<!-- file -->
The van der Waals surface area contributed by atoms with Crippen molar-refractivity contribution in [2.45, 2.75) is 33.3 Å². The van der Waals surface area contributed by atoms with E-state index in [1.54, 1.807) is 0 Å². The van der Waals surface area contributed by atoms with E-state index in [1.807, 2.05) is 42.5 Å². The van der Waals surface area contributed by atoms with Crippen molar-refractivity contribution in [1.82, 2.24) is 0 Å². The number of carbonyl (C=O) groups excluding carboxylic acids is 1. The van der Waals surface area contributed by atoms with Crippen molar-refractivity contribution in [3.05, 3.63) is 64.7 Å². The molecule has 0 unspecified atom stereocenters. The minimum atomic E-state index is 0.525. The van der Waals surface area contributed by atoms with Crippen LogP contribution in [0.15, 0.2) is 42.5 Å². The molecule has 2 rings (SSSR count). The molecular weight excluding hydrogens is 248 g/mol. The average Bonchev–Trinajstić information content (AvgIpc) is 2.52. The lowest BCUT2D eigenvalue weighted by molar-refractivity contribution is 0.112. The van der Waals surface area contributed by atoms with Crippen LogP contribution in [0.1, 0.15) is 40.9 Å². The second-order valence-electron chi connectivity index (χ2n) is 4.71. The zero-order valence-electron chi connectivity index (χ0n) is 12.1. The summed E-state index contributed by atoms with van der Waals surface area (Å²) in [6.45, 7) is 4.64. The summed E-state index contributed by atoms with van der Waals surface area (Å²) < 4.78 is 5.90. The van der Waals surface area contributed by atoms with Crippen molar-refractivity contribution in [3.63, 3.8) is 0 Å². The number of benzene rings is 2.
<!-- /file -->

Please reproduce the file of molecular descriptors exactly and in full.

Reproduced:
The van der Waals surface area contributed by atoms with Crippen molar-refractivity contribution in [2.45, 2.75) is 33.3 Å². The van der Waals surface area contributed by atoms with E-state index in [1.54, 1.807) is 0 Å². The van der Waals surface area contributed by atoms with E-state index in [1.807, 2.05) is 42.5 Å². The van der Waals surface area contributed by atoms with Crippen molar-refractivity contribution in [1.82, 2.24) is 0 Å². The number of carbonyl (C=O) groups excluding carboxylic acids is 1. The van der Waals surface area contributed by atoms with Crippen molar-refractivity contribution in [3.05, 3.63) is 64.7 Å². The molecule has 0 unspecified atom stereocenters. The minimum atomic E-state index is 0.525. The van der Waals surface area contributed by atoms with Crippen LogP contribution in [0.15, 0.2) is 42.5 Å². The molecule has 2 rings (SSSR count). The molecular weight excluding hydrogens is 248 g/mol. The average Bonchev–Trinajstić information content (AvgIpc) is 2.52. The lowest BCUT2D eigenvalue weighted by molar-refractivity contribution is 0.112. The van der Waals surface area contributed by atoms with Crippen LogP contribution in [0.1, 0.15) is 40.9 Å². The second-order valence-electron chi connectivity index (χ2n) is 4.71. The zero-order valence-electron chi connectivity index (χ0n) is 12.1. The summed E-state index contributed by atoms with van der Waals surface area (Å²) in [6.45, 7) is 4.64. The summed E-state index contributed by atoms with van der Waals surface area (Å²) < 4.78 is 5.90. The van der Waals surface area contributed by atoms with Crippen molar-refractivity contribution in [3.63, 3.8) is 0 Å². The number of benzene rings is 2.